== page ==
#5 Pollen, a book publishing system written in Racket. Right, another publishing system in another exotic programming language. Why not? I've enough of Sphinx, anyway.

#6 Lumen, a PHP micro-framework based on Laravel. Yes, another PHP micro-frameworks.

#7 pkgr, create DEB or RPM package for Ruby, NodeJS, or Go application.

This Week I Learned - 2016 Week 10

Last week post.

#1 Borg, Omega, and Kubernetes. Lessons learned from three container-management systems over a decade. Surprised to discovered that the recently released Kubernetes is not the latest container-management systems used internally at Google. Three people (two being non-technical) have brought up Kubernetes for the past two months. So it seems, the container fad have finally caught up in the local IT scene here.

#2 Modifiers. Add variety to in writing your sentences. May not be that suitable for technical writing. Should be fun to experiment different types of modifiers (resumptive, summative, or free) in exploring Writing Prompts.

#3 Shintar┼Ź Midorima, better long range basketball shooter than Stephen Curry? Which reminds me of this article I've read on The Steph Curry Fallacy. You can't just be another Stephen Curry without having the supporting environment and people to "nurture" your talent.

#4 SSHTron. Multiplayer Tron in your terminal. Not sure how they did it but it was technical fun and interesting.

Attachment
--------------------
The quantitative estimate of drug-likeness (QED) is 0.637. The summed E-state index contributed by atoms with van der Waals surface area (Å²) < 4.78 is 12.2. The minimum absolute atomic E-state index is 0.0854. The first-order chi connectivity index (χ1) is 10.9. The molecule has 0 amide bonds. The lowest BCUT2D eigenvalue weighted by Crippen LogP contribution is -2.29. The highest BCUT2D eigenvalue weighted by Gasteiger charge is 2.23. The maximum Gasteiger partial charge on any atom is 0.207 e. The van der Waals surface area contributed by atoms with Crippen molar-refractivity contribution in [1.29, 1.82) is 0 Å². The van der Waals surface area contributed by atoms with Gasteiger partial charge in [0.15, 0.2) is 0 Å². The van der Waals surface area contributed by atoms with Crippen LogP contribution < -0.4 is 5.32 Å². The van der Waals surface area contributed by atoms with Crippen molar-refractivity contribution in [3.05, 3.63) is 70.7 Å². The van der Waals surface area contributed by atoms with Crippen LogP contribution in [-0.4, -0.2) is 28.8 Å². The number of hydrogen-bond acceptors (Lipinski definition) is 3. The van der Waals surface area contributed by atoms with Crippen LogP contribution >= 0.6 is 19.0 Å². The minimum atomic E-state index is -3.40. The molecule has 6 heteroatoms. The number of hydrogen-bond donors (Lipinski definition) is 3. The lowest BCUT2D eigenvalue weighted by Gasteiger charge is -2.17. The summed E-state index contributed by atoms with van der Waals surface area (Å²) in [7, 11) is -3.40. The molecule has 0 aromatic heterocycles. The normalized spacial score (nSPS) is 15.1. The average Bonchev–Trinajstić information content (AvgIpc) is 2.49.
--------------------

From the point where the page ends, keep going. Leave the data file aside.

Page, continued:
This Week I Learned - 2016 Week 09

Last week post.

#1 Goals vs. Systems. Before pursuing any goals, make sure you're making an informed and educated decision. The strategy is to use knowledge instead of willpower to pursuit your goals. For example, as not all carbohydrate foods are equal, you can lose weight easier if you pick the right food choice by knowing its Glycemic Index, which have an effect on a person's blood sugar.

#2 Raspberry Pi 3 is out. (HN discussion) The built-in onboard Wifi and Bluetooth as well as 64 bits support are welcoming feature. Unfortunately, local Element14 still awaiting stock. Heck, I can't even procure a Pi Zero till today. Not sure if the specs boost is worth the upgrade, however, some review claimed this release it's a worthy desktop replacement. If you never own a Pi before and itchy get on the single-board computer bandwagon, then you should get a Pi 3. As for me, will skip this as I'm saving money to get a SSD drive which definitely help with my testing of containers.

#3 Git rebase and the golden rule explained. Detailed explanation on Git rebase. If you want to stick to the Subversion's model of a single linear tree, then Git rebasing is the preferred choice. The only caveat is you may need to force-push if you rebase already commits that have been shared.

#4 Prevalence of Healthy Sleep Duration among Adults — United States. (Reddit discussion) Seriously, sleeping less than 7 hours per day may increase your chances of mortality. Rest people, rest.

#5 Using Make with Django. Lots of people (especially those from non-Unix background) overlook or underestimate the useful of GNU Make to manage tasks with your software project.

#6 How do you remember what you read? It will take times to internalised or digest the information but memorization is the initial step. If you can't retain the information within your brain, you can't analyze it. Retention is useful to verify your understanding if you just follow the these steps.
  1. Read a paragraph.
  2. Close the book.
  3. Write down what you remember.
  4. Re-read the paragraph and check.